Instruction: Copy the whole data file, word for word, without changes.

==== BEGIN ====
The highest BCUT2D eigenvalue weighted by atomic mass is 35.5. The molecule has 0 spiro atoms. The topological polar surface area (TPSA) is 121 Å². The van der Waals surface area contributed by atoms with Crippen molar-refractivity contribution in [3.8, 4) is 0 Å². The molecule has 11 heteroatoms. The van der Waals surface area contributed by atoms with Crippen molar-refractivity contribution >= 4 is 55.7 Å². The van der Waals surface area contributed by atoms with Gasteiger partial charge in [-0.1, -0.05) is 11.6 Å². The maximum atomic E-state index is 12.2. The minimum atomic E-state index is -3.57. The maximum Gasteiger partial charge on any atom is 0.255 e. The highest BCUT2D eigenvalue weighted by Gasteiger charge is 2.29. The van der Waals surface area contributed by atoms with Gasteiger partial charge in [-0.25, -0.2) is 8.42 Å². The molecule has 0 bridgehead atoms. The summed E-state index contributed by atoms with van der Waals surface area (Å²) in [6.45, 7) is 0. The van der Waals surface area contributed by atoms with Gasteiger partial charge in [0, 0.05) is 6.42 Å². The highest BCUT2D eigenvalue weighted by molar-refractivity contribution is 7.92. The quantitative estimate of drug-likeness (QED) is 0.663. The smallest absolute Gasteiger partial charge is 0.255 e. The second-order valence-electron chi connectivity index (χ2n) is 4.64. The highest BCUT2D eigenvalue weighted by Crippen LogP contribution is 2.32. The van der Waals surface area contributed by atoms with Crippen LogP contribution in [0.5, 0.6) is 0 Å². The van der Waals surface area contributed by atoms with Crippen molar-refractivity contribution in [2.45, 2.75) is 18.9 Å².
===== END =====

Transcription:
The highest BCUT2D eigenvalue weighted by atomic mass is 35.5. The molecule has 0 spiro atoms. The topological polar surface area (TPSA) is 121 Å². The van der Waals surface area contributed by atoms with Crippen molar-refractivity contribution in [3.8, 4) is 0 Å². The molecule has 11 heteroatoms. The van der Waals surface area contributed by atoms with Crippen molar-refractivity contribution >= 4 is 55.7 Å². The van der Waals surface area contributed by atoms with Gasteiger partial charge in [-0.1, -0.05) is 11.6 Å². The maximum atomic E-state index is 12.2. The minimum atomic E-state index is -3.57. The maximum Gasteiger partial charge on any atom is 0.255 e. The highest BCUT2D eigenvalue weighted by Gasteiger charge is 2.29. The van der Waals surface area contributed by atoms with Gasteiger partial charge in [-0.25, -0.2) is 8.42 Å². The molecule has 0 bridgehead atoms. The summed E-state index contributed by atoms with van der Waals surface area (Å²) in [6.45, 7) is 0. The van der Waals surface area contributed by atoms with Gasteiger partial charge in [0, 0.05) is 6.42 Å². The highest BCUT2D eigenvalue weighted by molar-refractivity contribution is 7.92. The quantitative estimate of drug-likeness (QED) is 0.663. The smallest absolute Gasteiger partial charge is 0.255 e. The second-order valence-electron chi connectivity index (χ2n) is 4.64. The highest BCUT2D eigenvalue weighted by Crippen LogP contribution is 2.32. The van der Waals surface area contributed by atoms with Crippen LogP contribution in [0.5, 0.6) is 0 Å². The van der Waals surface area contributed by atoms with Crippen molar-refractivity contribution in [2.45, 2.75) is 18.9 Å².